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SXSW: When there’s no room in the club, Ezra Collective fans dance in the streets

Eric Pulsifer, special to the American-Statesman
Ezra Collective electrify the crowd with their music, which blends jazz and Afrobeat, at the British Music Embassy on Tuesday, March 12, 2019. [CARLOS GARCIA/ AUSTIN AMERICAN STATESMAN]

London’s futuristic, feel-good jazz quintet Ezra Collective made a massive splash Tuesday night at their first South by Southwest showcase of the week. Outside a maxed-out Latitude 30 — as per South by South-usual transformed for the week into the British Music Embassy — fans were stacked as thick on the street as they were indoors, crowding to catching a glimpse and an earful of Ezra Collective’s body-moving Afrobeat jazz through the venue’s open windows.

Ezra Collective’s music isn’t jazz for the coffee shop set but the club — a mix of tight, uptempo grooves; jaw-dropping solos; and undeniable energy. It’s party music for the good time you weren’t even planning on having. You could almost feel the electricity from a crowd fully engaged, drawn in and letting go, a real SXSW rarity and a testament to the band’s stupefying degree of talent. Even after a day of standing in a regrettable shoe choice (I chose water resistance over comfort, and I chose … poorly), the woes of my weary feet faded just a few seconds into the set.

Drummer Femi Koleoso introduced the band — explaining their name is a nod to the biblical prophet Ezra who taught the importance of looking to the past to understand the present — and called out a list of admirable influences ranging from John Coltrane to Fela Kuti. (They would go on to drop a killer take on Sun Ra’s “Space is the Place” later in the set.) For the rest of the evening, Koleoso served as a positivity hype-man, grabbing the mic between songs to keep the crowd focused on the task at hand: celebrating a good time with great music.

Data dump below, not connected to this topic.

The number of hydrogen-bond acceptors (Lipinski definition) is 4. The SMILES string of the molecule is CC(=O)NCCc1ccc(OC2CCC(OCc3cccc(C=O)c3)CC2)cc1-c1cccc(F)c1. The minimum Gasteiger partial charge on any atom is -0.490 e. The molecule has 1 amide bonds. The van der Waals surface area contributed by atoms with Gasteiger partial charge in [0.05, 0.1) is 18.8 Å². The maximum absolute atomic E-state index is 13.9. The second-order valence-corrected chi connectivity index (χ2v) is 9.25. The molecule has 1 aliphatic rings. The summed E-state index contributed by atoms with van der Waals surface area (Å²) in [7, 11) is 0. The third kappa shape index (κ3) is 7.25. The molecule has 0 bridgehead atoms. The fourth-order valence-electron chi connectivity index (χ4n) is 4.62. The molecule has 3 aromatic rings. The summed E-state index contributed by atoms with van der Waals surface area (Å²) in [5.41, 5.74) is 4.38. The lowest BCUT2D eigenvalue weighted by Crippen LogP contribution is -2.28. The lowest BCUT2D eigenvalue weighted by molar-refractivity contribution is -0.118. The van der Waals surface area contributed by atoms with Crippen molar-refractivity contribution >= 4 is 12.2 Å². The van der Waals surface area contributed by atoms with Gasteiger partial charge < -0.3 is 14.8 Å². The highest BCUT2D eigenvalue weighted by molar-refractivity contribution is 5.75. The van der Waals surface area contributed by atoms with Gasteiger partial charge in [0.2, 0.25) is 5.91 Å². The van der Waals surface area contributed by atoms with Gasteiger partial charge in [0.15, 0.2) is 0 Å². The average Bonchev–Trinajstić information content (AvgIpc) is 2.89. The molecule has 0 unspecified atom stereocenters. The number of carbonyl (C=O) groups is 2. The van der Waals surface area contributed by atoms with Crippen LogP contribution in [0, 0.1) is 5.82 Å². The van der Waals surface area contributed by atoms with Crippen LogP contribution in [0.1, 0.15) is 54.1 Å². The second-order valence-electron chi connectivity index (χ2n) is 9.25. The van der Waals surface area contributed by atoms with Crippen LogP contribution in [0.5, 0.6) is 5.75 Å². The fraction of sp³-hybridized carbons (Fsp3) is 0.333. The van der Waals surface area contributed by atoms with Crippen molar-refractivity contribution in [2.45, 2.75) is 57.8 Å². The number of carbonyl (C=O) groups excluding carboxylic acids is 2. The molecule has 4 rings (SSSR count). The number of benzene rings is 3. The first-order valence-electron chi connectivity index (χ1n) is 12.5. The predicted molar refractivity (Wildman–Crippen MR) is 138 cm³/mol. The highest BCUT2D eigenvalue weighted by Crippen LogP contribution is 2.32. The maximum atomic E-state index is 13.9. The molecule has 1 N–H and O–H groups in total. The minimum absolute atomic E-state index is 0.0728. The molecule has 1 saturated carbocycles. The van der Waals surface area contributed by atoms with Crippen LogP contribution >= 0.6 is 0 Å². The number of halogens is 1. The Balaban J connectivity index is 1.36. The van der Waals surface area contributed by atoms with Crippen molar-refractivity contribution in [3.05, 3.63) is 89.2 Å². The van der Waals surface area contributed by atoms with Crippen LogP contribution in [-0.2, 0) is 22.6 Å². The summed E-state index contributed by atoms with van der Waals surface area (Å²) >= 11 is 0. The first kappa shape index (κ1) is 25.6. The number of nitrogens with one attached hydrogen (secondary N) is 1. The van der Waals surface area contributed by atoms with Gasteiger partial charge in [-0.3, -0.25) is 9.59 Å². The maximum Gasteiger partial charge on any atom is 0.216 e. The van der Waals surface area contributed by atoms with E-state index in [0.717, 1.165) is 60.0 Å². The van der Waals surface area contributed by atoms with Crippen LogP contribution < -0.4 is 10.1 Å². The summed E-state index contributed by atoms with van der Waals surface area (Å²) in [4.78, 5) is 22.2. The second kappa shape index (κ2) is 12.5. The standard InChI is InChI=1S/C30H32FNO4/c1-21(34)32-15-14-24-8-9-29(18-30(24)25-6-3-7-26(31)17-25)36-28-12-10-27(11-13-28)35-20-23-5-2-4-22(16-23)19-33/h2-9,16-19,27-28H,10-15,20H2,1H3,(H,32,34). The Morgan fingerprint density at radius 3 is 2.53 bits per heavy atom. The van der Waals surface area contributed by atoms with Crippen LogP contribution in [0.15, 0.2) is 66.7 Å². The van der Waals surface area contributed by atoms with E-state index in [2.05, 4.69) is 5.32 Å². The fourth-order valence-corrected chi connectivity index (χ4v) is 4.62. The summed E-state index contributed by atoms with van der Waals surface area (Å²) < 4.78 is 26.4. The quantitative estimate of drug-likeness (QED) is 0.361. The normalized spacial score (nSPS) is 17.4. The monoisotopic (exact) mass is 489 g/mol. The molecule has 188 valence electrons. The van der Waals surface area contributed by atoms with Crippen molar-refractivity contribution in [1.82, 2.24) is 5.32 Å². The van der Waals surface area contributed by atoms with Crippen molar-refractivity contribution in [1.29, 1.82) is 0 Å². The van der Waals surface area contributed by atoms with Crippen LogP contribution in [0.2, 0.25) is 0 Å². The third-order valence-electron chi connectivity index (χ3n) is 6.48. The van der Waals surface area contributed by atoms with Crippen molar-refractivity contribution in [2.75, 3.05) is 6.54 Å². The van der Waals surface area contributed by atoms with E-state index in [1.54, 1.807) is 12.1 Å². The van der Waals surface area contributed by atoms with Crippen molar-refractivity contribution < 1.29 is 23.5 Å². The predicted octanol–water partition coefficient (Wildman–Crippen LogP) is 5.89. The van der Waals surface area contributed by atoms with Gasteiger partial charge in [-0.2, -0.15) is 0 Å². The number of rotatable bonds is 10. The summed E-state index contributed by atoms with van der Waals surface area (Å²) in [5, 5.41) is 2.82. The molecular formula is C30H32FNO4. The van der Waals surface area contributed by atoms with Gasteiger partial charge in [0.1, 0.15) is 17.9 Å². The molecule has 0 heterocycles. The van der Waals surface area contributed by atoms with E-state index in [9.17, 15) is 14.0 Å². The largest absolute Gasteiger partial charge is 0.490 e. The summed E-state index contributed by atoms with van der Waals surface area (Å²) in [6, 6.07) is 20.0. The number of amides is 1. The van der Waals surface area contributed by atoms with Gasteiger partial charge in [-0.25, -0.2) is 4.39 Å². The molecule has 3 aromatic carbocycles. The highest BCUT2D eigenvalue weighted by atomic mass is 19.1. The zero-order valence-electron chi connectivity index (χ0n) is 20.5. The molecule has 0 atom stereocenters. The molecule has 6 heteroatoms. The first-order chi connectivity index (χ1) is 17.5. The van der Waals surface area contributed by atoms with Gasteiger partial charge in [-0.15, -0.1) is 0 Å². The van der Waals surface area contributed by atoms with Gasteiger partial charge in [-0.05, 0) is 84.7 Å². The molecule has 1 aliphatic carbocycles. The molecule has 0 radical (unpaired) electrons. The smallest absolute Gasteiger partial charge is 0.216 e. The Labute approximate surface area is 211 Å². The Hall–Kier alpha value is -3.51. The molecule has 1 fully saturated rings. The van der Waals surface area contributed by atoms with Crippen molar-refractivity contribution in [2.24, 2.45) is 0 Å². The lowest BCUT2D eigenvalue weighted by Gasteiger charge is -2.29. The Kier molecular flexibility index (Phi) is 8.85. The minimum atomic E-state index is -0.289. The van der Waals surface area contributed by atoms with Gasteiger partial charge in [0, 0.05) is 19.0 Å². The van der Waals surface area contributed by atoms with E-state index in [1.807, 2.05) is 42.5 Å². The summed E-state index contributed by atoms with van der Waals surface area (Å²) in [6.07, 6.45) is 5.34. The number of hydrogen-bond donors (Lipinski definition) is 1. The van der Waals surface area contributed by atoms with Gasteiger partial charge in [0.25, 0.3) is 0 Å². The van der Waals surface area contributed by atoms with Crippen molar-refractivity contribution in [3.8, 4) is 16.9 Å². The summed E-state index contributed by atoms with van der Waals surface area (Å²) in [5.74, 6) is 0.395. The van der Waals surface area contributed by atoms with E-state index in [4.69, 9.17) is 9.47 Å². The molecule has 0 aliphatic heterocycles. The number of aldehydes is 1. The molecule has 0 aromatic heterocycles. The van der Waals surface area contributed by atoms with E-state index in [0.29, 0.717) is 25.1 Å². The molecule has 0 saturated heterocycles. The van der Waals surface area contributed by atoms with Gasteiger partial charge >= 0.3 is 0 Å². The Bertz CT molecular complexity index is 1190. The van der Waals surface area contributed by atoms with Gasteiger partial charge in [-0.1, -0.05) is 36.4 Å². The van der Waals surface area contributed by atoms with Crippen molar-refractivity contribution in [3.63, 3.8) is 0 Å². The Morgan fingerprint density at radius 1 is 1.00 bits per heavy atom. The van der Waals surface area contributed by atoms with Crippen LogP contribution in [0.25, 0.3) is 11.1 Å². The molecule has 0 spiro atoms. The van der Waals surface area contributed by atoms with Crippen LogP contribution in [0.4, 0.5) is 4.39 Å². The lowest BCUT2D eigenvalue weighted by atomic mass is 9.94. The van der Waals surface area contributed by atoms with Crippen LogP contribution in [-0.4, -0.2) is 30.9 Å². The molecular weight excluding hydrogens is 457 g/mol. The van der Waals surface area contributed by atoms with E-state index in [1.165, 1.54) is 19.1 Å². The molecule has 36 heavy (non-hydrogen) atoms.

The band took the stage in Nike tracksuits and sneakers, save for keyboardist Joe Armon-Jones. Maybe his luggage got lost. Maybe he’s an Adidas guy. Either way, his phenomenal playing more than made up for any minor affront to the band’s otherwise unified fashion statement. Armon-Jones flexed his prowess during fluttering keyboard solos that felt like death-defying high-wire acts, verging on the funky edge of catastrophe before falling back in lock-step with the groove. On his first go just annihilating the keys, I almost felt bad for others who would have to follow his eyebrow-raising solo.

But as each member of Ezra Collective got their turn to jam, they each raised the bar higher and higher, branching out in unexpected ways that seemed impossible to fit back into the cohesive whole before sticking the landing. Trumpet and tenor saxophone traded blows, left-handed bassist TJ Koleoso’s fingers fired independently and moved smooth as butter a mile a minute up and down the neck, and drummer Femi’s heavy-metal speed kickdrum and elaborate fills and flourishes had me peering to see behind the kit to witness his hands and feet in action.

Ezra Collective plays again Wednesday night at 1 a.m. at the Main II before continuing to New Orleans on their tour of the states. The band was previously in Austin for SXSW 2018; here’s hoping they’ll be back again next for SXSW 2020.


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